Welcome back to Part II in our series taking a look at how you can improve your CSA scores. In our last post we examined exactly what a CSA score is and how it is weighted. This week, we will begin diving into key ways that you can ensure your CSA score remains as sparkly clean as possible.
Consider this: It takes around 20 good inspection to offset one bad inspection. There are many reasons to pay close attention to your CSA scores, but this one should really give you pause. There are essential tips every truck driver or fleet manager should know, so let’s get started.
Ensuring your inspection data is verified is critical to avoiding a bad inspection on your record. You need to make sure your inspection data is valid, accurate, and warranted. If you see bad inspection data, make sure to get it corrected.
You can always challenge bad information through an RDR, or request for data review process. Just bear in mind that before you do so, you will need to make sure you have clear, factual evidence for why the data is incorrect. You will also need to clearly list issues, whether they are missing records, incorrect or duplicate information.
It is also critical that you use neutral language. The review officer is very much likely a peer of the officer who made the original notation. If you have ELD records, photos, eyewitness accounts, or otherwise, all of this will be good for your cause. Also remember that you have up to two years to challenge inspection data.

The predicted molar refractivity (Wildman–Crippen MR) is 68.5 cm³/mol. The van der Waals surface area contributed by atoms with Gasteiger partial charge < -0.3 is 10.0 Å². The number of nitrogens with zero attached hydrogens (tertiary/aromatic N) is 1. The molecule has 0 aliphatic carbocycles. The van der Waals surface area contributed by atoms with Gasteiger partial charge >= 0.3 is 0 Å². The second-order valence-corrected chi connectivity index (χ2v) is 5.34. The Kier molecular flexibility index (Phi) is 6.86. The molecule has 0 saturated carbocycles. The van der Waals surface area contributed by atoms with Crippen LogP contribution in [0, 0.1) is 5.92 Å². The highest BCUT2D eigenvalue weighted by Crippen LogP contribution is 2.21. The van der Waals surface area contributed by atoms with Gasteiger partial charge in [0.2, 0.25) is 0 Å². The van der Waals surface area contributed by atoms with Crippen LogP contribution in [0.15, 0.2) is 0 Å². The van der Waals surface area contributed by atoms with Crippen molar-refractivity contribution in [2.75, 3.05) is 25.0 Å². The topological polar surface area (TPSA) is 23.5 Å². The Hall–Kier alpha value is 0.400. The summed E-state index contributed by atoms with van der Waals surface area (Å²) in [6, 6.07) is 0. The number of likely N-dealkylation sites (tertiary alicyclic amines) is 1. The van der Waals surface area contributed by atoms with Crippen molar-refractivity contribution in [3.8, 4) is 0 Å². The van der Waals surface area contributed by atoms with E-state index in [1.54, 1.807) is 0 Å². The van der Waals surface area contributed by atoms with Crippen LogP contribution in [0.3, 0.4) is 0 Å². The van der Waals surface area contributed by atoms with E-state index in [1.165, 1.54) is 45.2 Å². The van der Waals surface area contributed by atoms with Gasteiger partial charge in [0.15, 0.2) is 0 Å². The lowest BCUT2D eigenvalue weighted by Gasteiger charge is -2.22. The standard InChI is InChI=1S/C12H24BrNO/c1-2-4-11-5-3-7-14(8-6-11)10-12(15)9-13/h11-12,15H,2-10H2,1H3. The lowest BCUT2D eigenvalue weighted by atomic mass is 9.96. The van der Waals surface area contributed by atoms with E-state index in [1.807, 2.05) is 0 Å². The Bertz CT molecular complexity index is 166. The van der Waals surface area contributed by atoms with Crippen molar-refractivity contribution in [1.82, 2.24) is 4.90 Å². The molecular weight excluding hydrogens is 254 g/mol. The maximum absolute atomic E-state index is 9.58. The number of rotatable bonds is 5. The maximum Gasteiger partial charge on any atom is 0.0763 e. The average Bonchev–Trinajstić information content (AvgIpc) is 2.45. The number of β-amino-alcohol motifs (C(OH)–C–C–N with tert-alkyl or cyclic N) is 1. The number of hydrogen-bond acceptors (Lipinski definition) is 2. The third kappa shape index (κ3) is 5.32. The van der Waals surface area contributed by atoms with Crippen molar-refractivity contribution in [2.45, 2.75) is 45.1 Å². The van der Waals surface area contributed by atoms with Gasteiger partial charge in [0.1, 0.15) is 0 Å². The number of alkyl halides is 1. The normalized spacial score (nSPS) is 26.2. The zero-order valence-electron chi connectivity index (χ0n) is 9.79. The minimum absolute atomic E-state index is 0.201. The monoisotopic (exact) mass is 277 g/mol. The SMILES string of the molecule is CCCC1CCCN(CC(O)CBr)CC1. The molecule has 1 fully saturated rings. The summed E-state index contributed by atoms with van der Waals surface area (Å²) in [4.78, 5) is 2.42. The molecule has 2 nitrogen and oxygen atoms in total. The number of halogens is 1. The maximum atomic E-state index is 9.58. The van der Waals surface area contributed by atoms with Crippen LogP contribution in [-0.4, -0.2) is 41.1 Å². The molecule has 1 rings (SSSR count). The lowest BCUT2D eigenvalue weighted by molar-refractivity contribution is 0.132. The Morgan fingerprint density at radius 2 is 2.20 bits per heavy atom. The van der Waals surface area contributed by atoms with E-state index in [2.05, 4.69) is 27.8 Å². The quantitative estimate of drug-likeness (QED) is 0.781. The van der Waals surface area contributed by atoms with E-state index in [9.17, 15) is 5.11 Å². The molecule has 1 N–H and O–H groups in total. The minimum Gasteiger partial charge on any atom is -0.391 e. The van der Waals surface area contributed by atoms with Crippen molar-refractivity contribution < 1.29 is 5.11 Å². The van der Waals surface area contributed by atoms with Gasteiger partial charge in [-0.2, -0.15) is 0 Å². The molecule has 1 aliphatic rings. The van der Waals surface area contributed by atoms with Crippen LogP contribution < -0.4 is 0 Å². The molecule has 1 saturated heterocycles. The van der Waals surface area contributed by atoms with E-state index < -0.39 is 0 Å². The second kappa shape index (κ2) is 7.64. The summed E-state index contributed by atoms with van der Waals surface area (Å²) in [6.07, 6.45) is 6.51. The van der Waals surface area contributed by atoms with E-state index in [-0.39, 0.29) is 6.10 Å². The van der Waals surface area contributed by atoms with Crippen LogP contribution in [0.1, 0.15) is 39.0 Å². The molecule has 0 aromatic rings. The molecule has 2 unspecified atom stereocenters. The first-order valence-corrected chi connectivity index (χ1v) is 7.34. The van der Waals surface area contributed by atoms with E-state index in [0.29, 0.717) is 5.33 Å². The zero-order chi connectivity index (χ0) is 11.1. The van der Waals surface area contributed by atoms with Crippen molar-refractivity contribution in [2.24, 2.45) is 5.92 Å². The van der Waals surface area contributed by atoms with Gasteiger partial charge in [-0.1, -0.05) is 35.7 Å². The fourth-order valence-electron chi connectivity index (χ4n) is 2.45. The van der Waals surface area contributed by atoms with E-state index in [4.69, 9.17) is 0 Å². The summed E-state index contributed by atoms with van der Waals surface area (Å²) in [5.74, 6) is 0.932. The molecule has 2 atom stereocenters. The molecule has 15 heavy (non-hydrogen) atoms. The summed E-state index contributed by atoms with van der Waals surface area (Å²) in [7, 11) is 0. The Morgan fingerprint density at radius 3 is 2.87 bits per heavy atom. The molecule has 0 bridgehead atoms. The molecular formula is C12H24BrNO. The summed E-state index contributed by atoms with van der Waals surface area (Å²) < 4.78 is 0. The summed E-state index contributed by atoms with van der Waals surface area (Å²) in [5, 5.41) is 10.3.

When it comes to ensuring proper data trails, make sure your carrier registration is kept up-to-date. Motor carriers are required to complete an MCS-150 form at least once every two years. Ensure truck and truck driver numbers and mileage data are all up-to-date.
Does your management team have adequate safety controls in place? The Safety Management Cycle put forth by the DOT was done so to ensure there are controls in place. The operations team must establish clearly-defined roles and responsibilities, as well as hiring and training standards.
When a truck driver or other member of the team is not performing up to standard, it is on the management team to do something about it. Some fleets use a three-strike process. It might help to establish thresholds for events such as speeding, swerving, or harsh braking.
Whatever process your fleet uses, you must make sure your management controls are properly documented and make sense. Otherwise you could find yourself on the wrong end of a DOT audit.
Always remember that staying CSA compliant is not just the responsibility of your truck drivers. Dispatch operators and managers also have a big job to do. Consider dispatch limits as defined in regulation 395.3 of the HOS rules. These rules are not up for debate.
Dispatchers must make sure that they are not overloading the fleet truck drivers to such an extent that it forces them to violate HOS rules. If the home office is not doing a good enough job helping truck drivers stay compliant with HOS rules, you may find a CSA violation is not far behind.
With the ELD mandate here, it is far easier to eliminate what used to be one of the largest HOS violations, problem with logbooks. Have you already outfitted your fleet with electronic logging devices? If not, you may be on the unfortunate receiving end of a violation.
Join us next week in our final installment of this series!